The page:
Sabine Matsheka makes clothes that make sense for a desert climate. She writes on her website that MARU is “inspired by life beneath the clouds, in the sun-baked Kalahari Desert, quenched by the wealth of the Okavango Delta. Elements of nature are central to the soul of MARU.”
Now based in Gaborone in Botswana, Matsheka who is a Motswana woman, has travelled widely and lived in Europe, America and South Africa. She obtained her Masters degree at the London School of Economics and Political Science, has worked in the non-profit space and developed a drive to pioneer digital access across the continent. Sabine’s ambition is not to make pretty clothes only. She is passionate about working towards an active textile and manufacturing industry in Botswana, “where we are combatively intersectional in our approach”.
We caught up with Sabine via email.
Has fashion design always been an ambition?
As cliched as it may seem, fashion and design have always been dreams of mine. I saved any any extra money I was given as a little girl to be able to buy clothing or shoes. I later expressed this love for fashion through my high school years as a drama student – I loved costume design and dressing the (acting) part. My first real job was working in retail for a brand that I loved, but I could never afford as a student. I believe that experience cemented my love for all things fashion.
What challenges have you had to overcome?
One of the main challenges in running a small business is funding. I am self-funding MARU and that’s proven to be challenging at times as we work to scale things up, given the limited opportunities for funding in this industry. Another challenge has been ensuring our items are 100% locally made, which isn’t easy given the current state of the local textile and apparel industry in Botswana. Though, in spite of this and the high cost that comes with doing things locally, we’ve remained determined. We are succeeding in making ‘local’ a focal point of our business.
What inspired the name MARU?
Naming my brand MARU was probably one of the first things I was sure of, even before imagining my designs. I always knew I wanted my brand to have a Setswana name and always imagined us making minimalist, light-weight collections to be worn under the hot Botswana sun. Thus MARU, meaning clouds in Setswana – clothes that are free and weightless like clouds are.
What materials do you use and from where are they sourced?
Our sources of supply are between Francistown and Gaborone in Botswana and Johannesburg. As much as we’d love for our supply to be fully local to promote true social and environmental sustainability, existing industries don’t always allow for that which is why we follow a bottom-up approach – working with systems and subsystems that currently exist. We have intentions of producing textiles sustainably, locally in the future.
Are your dyeing methods sustainable?
We make use of vegetable dye in our collections where possible, and if they are dyed by suppliers we ensure the method obeys sustainable practice, by way of minimal emission and chemical waste/damage.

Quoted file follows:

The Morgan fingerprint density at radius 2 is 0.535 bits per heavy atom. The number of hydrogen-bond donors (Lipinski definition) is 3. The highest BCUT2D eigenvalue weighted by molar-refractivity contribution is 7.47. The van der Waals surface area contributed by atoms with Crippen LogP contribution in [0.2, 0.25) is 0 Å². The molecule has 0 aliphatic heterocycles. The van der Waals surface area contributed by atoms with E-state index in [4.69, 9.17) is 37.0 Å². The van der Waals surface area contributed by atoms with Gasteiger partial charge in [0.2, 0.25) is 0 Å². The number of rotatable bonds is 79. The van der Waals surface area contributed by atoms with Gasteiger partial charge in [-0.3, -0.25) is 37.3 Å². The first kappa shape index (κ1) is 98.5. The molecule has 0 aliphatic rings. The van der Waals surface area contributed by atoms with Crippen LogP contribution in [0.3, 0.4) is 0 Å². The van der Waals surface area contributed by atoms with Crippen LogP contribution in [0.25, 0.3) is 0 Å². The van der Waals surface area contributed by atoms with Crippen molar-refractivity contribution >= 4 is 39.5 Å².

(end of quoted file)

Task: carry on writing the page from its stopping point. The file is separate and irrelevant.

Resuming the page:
Working in an industry that has a heavy carbon footprint and is guilty of sending tonnes of waste to landfills, what changes are you hoping to see?
The extractive and exploitive nature of the fashion industry needs to change. Big retailers and textile/clothing manufacturers and producers continue to operate within colonial frameworks built from capitalistic structures that allow unethical yielding of resources, exploitation of culture and spaces to be occupied for their own disproportionate gains. The call for a more conscious approach is an important one but real change can only be made through the decolonisation of the whole fashion ecosystem.
How has travelling influenced your work?
I would say it’s allowed me to gain a broader perspective on what some women like to wear around the world. The biggest lesson I’ve learnt is understanding the practicality of textiles and how this is related to the environments we live in. I make clothes that make sense for a desert climate. Climate and functionality are a central part of how we all dress.
Do you think fashion can eliminate divisions whether it be cultural, racial, ethnic, religious etc, in our society?
Fashion can be a catalyst towards change in our societies as the industry and its shortcomings are a direct reflection of our society. The most marginalised of our societies remain disenfranchised not only in the fashion industry, but society too. With a more inclusive, respectful, conscious approach that prioritises dismantling of the current exploitative structure then only then can we start to hopefully see these divisions slowly start to fade.
What does sustainability mean to you and to your work?
It’s not the easiest way to have run my business but it was the only way that made sense to me. I am adamant that MARU be sustainable – to be kind to the land we’ve been given, and give back to it. We’ve approached building MARu as a bottom-up sustainable brand. The aim is to encourage activity in the industry where there is none, and where there is, present and remediate flaws. That’s what sustainability means for me and my work.
What are your future plans for MARU?
Aside from our seasonal collections (A/W ‘21 coming up next), we are working towards producing our own fabrics sustainably. We also continue to work on conscious efforts on the social front as well.
Learn more about Maru here.